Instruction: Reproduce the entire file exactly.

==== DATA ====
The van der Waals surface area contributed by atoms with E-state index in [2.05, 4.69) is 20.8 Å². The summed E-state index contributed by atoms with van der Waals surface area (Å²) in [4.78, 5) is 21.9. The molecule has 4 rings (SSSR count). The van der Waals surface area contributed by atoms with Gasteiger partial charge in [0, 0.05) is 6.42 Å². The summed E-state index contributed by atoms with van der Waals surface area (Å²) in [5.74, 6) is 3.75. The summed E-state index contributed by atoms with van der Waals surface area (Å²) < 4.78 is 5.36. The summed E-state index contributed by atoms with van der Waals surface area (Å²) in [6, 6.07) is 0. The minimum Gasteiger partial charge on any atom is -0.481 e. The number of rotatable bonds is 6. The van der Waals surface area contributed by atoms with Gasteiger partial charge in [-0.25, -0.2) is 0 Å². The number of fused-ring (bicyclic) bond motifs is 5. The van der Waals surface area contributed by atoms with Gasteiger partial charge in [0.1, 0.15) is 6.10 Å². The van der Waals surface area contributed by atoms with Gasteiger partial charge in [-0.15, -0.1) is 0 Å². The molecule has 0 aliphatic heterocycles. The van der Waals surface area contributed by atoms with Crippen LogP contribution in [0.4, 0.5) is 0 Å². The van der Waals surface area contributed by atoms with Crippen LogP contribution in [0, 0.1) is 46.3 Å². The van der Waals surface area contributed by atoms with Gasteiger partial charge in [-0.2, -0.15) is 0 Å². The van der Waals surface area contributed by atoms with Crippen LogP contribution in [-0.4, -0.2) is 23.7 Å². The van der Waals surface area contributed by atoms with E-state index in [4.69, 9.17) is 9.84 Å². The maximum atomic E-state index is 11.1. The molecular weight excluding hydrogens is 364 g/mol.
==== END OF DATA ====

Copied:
The van der Waals surface area contributed by atoms with E-state index in [2.05, 4.69) is 20.8 Å². The summed E-state index contributed by atoms with van der Waals surface area (Å²) in [4.78, 5) is 21.9. The molecule has 4 rings (SSSR count). The van der Waals surface area contributed by atoms with Gasteiger partial charge in [0, 0.05) is 6.42 Å². The summed E-state index contributed by atoms with van der Waals surface area (Å²) in [5.74, 6) is 3.75. The summed E-state index contributed by atoms with van der Waals surface area (Å²) < 4.78 is 5.36. The summed E-state index contributed by atoms with van der Waals surface area (Å²) in [6, 6.07) is 0. The minimum Gasteiger partial charge on any atom is -0.481 e. The number of rotatable bonds is 6. The van der Waals surface area contributed by atoms with Gasteiger partial charge in [-0.25, -0.2) is 0 Å². The number of fused-ring (bicyclic) bond motifs is 5. The van der Waals surface area contributed by atoms with Gasteiger partial charge in [0.1, 0.15) is 6.10 Å². The van der Waals surface area contributed by atoms with Gasteiger partial charge in [-0.15, -0.1) is 0 Å². The molecule has 0 aliphatic heterocycles. The van der Waals surface area contributed by atoms with Crippen LogP contribution in [0.4, 0.5) is 0 Å². The van der Waals surface area contributed by atoms with Crippen LogP contribution in [0, 0.1) is 46.3 Å². The van der Waals surface area contributed by atoms with Gasteiger partial charge in [-0.2, -0.15) is 0 Å². The van der Waals surface area contributed by atoms with Crippen LogP contribution in [-0.4, -0.2) is 23.7 Å². The van der Waals surface area contributed by atoms with E-state index in [4.69, 9.17) is 9.84 Å². The maximum atomic E-state index is 11.1. The molecular weight excluding hydrogens is 364 g/mol.